Aleppo toxic gas leaves about 100 Syrians in struggle
State media accuses rebels of launching attack with 'toxic gas'; Idlib rebel alliance denies involvement
Around 100 Syrians have been hospitalised with breathing difficulties in Aleppo, state media and a monitor said Sunday, after allegations rebels fired "toxic gas" on the regime-held city the previous day.
A rebel alliance in nearby Idlib denied any involvement in the alleged attack. State news agency SANA reported "107 cases of breathing difficulties" in an updated toll on Sunday. The Syrian Observatory for Human Rights, a Britain-based monitor, said a total of 94 people were hospitalised, but most had been discharged and the 31 cases that remained were not critical.
Late Saturday, state media accused rebels of launching an attack with "toxic gas" on the northern city in what health official Ziad Hajj Taha said was a "probable" chlorine attack.
On Saturday, an AFP photographer saw men, women and children being treated at an Aleppo hospital for breathing difficulties. Some were sitting, while others lay down, breathing through with oxygen masks. The regime controls Aleppo, but rebels and jihadists are present in Idlib.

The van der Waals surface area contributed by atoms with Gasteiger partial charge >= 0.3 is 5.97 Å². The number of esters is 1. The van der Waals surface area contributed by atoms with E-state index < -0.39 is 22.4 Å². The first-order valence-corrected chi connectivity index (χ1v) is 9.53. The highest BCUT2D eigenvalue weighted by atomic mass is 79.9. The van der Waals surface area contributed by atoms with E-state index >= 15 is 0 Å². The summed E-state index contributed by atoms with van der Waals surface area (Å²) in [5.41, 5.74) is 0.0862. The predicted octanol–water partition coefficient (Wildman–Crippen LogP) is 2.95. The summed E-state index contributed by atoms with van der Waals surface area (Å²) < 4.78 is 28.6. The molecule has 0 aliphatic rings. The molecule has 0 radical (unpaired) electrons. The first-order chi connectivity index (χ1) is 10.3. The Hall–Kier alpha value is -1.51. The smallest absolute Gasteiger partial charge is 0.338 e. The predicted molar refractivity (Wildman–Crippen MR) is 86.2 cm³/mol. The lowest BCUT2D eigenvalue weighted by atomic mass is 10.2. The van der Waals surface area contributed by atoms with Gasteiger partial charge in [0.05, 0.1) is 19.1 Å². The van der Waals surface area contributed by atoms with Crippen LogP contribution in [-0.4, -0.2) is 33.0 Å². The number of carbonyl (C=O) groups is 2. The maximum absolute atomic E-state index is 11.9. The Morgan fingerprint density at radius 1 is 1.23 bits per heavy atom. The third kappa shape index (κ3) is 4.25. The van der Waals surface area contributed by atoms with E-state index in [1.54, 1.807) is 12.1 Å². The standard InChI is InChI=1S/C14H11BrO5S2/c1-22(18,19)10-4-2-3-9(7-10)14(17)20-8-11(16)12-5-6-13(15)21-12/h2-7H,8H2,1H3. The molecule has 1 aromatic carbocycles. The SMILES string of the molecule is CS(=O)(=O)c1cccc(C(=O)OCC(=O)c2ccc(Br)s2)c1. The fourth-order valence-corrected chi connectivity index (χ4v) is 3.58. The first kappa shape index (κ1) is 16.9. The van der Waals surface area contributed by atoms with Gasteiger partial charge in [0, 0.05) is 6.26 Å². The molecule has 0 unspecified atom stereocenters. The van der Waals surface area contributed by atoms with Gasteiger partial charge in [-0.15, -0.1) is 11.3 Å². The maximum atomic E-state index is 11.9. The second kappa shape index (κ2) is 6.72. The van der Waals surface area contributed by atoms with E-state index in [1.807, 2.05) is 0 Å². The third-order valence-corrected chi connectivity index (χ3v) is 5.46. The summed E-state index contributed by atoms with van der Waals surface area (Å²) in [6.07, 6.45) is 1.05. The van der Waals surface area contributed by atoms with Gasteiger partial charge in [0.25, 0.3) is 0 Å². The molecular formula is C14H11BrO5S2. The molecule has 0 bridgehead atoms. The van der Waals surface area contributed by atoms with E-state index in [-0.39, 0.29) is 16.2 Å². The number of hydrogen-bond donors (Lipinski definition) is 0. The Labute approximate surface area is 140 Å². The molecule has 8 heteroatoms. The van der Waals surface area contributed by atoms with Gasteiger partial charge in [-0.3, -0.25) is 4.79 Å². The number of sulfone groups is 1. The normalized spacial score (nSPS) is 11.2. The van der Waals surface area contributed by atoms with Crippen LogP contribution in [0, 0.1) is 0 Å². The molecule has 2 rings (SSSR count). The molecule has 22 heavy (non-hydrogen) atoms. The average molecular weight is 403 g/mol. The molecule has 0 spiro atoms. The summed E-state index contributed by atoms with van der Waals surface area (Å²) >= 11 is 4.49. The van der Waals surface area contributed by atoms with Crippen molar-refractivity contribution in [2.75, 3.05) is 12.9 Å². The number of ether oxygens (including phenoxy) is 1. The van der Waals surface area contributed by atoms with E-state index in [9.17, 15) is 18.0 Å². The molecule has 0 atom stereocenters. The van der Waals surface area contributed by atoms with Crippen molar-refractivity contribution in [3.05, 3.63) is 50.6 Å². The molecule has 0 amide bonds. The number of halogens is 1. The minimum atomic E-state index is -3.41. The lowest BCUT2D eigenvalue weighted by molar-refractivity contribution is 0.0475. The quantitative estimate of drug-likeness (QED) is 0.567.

But a rebel coalition there on Sunday denied involvement, "We at the National Liberation Front deny the criminal, lying regime's allegations that revolutionaries targeted the city of Aleppo with any missiles and especially not any containing chlorine gas." Other groups in the area include the jihadist-dominated Hayat Tahrir al-Sham alliance and the Al-Qaeda-linked Hurras al-Deen group, neither of whom have commented.
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